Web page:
Ukraine Labor Productivity

A strategic dilemma: Survival, rebuilding and EU accession at once

Ukraine’s road to recovery and EU integration faces the dichotomy of addressing immediate needs versus long-term sustainable transformation. Essential emergency aid and infrastructure repairs must be balanced with “building back better” and modernising Ukraine’s economy. The latter so that disparities are reduced as Ukraine prepares for entry into the Single Market. Moreover, Ukraine, unlike previous EU joiners, is integrating into a Union that is itself under pressure to adapt and reform in unprecedented ways.

For Ukraine, it is essential to overcome an old weakness and attract FDI like the Central and Eastern European (CEE) previous joiners did. However, it must go its own way in a changed situation with different value chains. In line with its considerable potential and with EU support, Ukraine should take advantage of the opportunities offered by the twin transition, such as capitalising on its strength in digital and leapfrogging several stages in green technologies.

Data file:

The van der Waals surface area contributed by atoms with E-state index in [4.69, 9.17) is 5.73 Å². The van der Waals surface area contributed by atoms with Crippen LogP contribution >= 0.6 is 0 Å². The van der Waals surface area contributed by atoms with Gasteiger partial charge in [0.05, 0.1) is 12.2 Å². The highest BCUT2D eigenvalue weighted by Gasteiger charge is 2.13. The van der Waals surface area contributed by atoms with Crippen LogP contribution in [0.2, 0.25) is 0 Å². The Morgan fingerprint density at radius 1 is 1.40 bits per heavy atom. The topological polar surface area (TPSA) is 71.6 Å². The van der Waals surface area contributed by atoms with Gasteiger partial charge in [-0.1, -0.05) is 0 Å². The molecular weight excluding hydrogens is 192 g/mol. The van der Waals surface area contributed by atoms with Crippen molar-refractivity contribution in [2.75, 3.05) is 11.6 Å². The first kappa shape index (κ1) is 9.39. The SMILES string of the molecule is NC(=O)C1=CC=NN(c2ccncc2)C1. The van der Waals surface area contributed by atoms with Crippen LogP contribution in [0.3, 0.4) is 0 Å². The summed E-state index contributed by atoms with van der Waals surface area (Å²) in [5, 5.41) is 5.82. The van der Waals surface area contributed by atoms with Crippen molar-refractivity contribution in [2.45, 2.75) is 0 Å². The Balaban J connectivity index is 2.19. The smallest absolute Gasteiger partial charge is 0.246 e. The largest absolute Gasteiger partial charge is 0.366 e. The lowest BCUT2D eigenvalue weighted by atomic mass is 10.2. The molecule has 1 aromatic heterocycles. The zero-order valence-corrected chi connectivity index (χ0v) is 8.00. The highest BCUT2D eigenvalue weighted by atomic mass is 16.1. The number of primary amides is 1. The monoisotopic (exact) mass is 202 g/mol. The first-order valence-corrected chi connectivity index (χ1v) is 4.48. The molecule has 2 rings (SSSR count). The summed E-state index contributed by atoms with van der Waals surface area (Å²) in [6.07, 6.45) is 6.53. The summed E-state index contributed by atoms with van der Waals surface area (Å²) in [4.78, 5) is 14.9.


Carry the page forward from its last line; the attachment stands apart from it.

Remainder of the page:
Ukraine fdi

Institutions and business environment

Another major challenge Kyiv must find solutions for is strengthening its institutions and civil servants’ integrity. In our study, we address the institutional part in so far as it relates to the business environment, looking at how rule-of-law and corruption map onto the economy. For rule of law reforms specifically, comparisons with previous EU joiners Latvia, Lithuania, Slovakia, Romania, Bulgaria and Croatia highlight that ten years is a realistic estimation for the necessary transformations to take hold.

Ukraine EU accession chart